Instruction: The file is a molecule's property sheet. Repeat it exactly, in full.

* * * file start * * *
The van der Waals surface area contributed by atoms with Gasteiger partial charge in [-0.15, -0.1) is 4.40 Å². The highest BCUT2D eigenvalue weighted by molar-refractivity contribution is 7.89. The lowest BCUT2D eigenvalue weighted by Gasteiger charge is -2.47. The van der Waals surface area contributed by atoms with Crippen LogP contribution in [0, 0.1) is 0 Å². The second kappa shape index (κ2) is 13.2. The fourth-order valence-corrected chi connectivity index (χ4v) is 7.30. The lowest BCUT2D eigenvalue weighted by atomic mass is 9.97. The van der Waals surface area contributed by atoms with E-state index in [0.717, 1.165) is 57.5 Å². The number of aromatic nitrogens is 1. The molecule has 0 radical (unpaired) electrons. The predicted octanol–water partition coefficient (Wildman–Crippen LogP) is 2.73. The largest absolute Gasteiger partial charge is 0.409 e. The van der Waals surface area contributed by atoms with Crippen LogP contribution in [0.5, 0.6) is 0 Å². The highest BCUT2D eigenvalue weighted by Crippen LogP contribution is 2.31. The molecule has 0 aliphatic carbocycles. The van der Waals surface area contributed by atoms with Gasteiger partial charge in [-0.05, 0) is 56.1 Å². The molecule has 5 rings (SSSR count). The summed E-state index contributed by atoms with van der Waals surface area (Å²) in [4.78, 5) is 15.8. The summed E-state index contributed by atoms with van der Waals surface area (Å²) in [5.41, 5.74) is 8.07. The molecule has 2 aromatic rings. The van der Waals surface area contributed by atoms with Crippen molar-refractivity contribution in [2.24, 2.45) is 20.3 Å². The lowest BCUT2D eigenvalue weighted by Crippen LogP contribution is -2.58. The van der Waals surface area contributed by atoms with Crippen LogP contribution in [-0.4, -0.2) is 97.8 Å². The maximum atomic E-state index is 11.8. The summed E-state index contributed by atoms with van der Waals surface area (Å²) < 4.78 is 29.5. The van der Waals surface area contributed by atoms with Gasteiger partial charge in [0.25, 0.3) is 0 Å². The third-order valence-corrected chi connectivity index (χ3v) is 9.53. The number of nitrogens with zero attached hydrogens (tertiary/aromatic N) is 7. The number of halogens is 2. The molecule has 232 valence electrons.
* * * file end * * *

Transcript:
The van der Waals surface area contributed by atoms with Gasteiger partial charge in [-0.15, -0.1) is 4.40 Å². The highest BCUT2D eigenvalue weighted by molar-refractivity contribution is 7.89. The lowest BCUT2D eigenvalue weighted by Gasteiger charge is -2.47. The van der Waals surface area contributed by atoms with Crippen LogP contribution in [0, 0.1) is 0 Å². The second kappa shape index (κ2) is 13.2. The fourth-order valence-corrected chi connectivity index (χ4v) is 7.30. The lowest BCUT2D eigenvalue weighted by atomic mass is 9.97. The van der Waals surface area contributed by atoms with E-state index in [0.717, 1.165) is 57.5 Å². The number of aromatic nitrogens is 1. The molecule has 0 radical (unpaired) electrons. The predicted octanol–water partition coefficient (Wildman–Crippen LogP) is 2.73. The largest absolute Gasteiger partial charge is 0.409 e. The van der Waals surface area contributed by atoms with Crippen LogP contribution in [0.5, 0.6) is 0 Å². The highest BCUT2D eigenvalue weighted by Crippen LogP contribution is 2.31. The molecule has 0 aliphatic carbocycles. The van der Waals surface area contributed by atoms with Gasteiger partial charge in [-0.05, 0) is 56.1 Å². The molecule has 5 rings (SSSR count). The summed E-state index contributed by atoms with van der Waals surface area (Å²) in [4.78, 5) is 15.8. The summed E-state index contributed by atoms with van der Waals surface area (Å²) in [5.41, 5.74) is 8.07. The molecule has 2 aromatic rings. The van der Waals surface area contributed by atoms with Crippen molar-refractivity contribution in [2.24, 2.45) is 20.3 Å². The lowest BCUT2D eigenvalue weighted by Crippen LogP contribution is -2.58. The van der Waals surface area contributed by atoms with Crippen LogP contribution in [-0.4, -0.2) is 97.8 Å². The maximum atomic E-state index is 11.8. The summed E-state index contributed by atoms with van der Waals surface area (Å²) < 4.78 is 29.5. The van der Waals surface area contributed by atoms with Gasteiger partial charge in [0.25, 0.3) is 0 Å². The third-order valence-corrected chi connectivity index (χ3v) is 9.53. The number of nitrogens with zero attached hydrogens (tertiary/aromatic N) is 7. The number of halogens is 2. The molecule has 232 valence electrons.